When we arrived at the workshop, Greg showed us a completed step stool, so we had an idea of what the outcome of our project would be. My first thought: “This looks like an intricate project to tackle, given that it consists of a foldable step.” Of course, in Nelson Mandela’s words, it always seems impossible until it’s done. In the end, the project turned out to be fairly simple.

 

Step stool construction

Step 1: If you have not provided your cutting list to a timber merchant then this is the first step. I find it takes a load off having the wood pre-cut. It becomes a matter of joining the related timber parts as per instructions.

 

Step 2: Mark out curves in [1] and [4] as these pieces need to be cut and shaped. You can use a bread plate to mark out curves just as picture 2 illustrates. Mark off positions of where the rails will be situated on the side pieces as well as the underside of the stool top, [3] and [7].

 

Step 3: Cut the curves marked off using a bread plate. This can be cut using your jigsaw. I still have difficulty keeping my hand steady when using a jigsaw. My attempts at sawing through curved cuts have always resulted in a cut way beyond the marked line. I currently consider the jigsaw my least favourite tool, though so many others find it user-friendly. This is a tool I need more practice on to hone my cutting skills.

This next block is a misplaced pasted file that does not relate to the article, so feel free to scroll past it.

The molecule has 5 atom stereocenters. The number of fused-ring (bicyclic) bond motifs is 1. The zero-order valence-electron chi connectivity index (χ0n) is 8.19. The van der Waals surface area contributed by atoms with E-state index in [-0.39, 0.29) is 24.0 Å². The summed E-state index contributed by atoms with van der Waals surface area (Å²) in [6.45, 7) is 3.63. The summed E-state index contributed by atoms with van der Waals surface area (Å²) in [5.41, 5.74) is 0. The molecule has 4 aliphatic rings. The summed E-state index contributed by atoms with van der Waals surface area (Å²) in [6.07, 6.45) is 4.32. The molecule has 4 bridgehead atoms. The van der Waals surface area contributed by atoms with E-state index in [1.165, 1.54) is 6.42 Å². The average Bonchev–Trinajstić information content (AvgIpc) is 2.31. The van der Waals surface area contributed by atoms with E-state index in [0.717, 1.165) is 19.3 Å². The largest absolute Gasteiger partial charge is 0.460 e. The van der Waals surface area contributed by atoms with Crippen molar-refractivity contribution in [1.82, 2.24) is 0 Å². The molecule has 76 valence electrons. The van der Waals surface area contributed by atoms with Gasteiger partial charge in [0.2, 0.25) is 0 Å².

Step 4: Use a router to clean up each of the cut-out corners; it does the job in a flash and minimises final sanding. If you do not have a router, this step can be bypassed by using a rasp to shape the curved cuts, followed by a quick sanding.

 

Step 5: Use an orbital sander to sand each of the wooden pieces so you have smoother, neater wooden units.